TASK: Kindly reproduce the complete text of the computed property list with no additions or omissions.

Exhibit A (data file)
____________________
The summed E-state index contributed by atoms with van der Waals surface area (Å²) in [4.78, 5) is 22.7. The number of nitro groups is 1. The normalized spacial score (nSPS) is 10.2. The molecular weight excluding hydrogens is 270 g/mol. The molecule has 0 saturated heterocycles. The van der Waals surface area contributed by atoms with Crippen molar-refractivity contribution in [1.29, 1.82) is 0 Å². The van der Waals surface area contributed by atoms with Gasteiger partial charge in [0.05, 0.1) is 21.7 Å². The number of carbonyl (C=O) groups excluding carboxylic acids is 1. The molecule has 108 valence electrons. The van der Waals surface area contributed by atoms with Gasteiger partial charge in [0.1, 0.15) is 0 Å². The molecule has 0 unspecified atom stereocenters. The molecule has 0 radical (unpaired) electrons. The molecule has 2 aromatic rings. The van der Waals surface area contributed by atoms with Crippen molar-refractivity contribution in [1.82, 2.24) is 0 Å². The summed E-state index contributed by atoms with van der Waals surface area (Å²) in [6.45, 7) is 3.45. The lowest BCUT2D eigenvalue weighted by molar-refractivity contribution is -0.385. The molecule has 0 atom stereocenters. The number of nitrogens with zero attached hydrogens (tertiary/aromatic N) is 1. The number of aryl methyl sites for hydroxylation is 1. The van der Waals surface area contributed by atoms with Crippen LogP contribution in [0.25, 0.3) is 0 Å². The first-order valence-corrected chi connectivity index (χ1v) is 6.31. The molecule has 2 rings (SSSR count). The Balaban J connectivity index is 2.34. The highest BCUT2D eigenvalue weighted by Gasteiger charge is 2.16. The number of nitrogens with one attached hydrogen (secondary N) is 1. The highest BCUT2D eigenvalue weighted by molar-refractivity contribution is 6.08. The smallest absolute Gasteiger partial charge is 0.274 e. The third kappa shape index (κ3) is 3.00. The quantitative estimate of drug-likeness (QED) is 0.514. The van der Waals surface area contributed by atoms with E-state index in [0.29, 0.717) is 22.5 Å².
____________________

The summed E-state index contributed by atoms with van der Waals surface area (Å²) in [4.78, 5) is 22.7. The number of nitro groups is 1. The normalized spacial score (nSPS) is 10.2. The molecular weight excluding hydrogens is 270 g/mol. The molecule has 0 saturated heterocycles. The van der Waals surface area contributed by atoms with Crippen molar-refractivity contribution in [1.29, 1.82) is 0 Å². The van der Waals surface area contributed by atoms with Gasteiger partial charge in [0.05, 0.1) is 21.7 Å². The number of carbonyl (C=O) groups excluding carboxylic acids is 1. The molecule has 108 valence electrons. The van der Waals surface area contributed by atoms with Gasteiger partial charge in [0.1, 0.15) is 0 Å². The molecule has 0 unspecified atom stereocenters. The molecule has 0 radical (unpaired) electrons. The molecule has 2 aromatic rings. The van der Waals surface area contributed by atoms with Crippen molar-refractivity contribution in [1.82, 2.24) is 0 Å². The summed E-state index contributed by atoms with van der Waals surface area (Å²) in [6.45, 7) is 3.45. The lowest BCUT2D eigenvalue weighted by molar-refractivity contribution is -0.385. The molecule has 0 atom stereocenters. The number of nitrogens with zero attached hydrogens (tertiary/aromatic N) is 1. The number of aryl methyl sites for hydroxylation is 1. The van der Waals surface area contributed by atoms with Crippen LogP contribution in [0.25, 0.3) is 0 Å². The first-order valence-corrected chi connectivity index (χ1v) is 6.31. The molecule has 2 rings (SSSR count). The Balaban J connectivity index is 2.34. The highest BCUT2D eigenvalue weighted by Gasteiger charge is 2.16. The number of nitrogens with one attached hydrogen (secondary N) is 1. The highest BCUT2D eigenvalue weighted by molar-refractivity contribution is 6.08. The smallest absolute Gasteiger partial charge is 0.274 e. The third kappa shape index (κ3) is 3.00. The quantitative estimate of drug-likeness (QED) is 0.514. The van der Waals surface area contributed by atoms with E-state index in [0.29, 0.717) is 22.5 Å².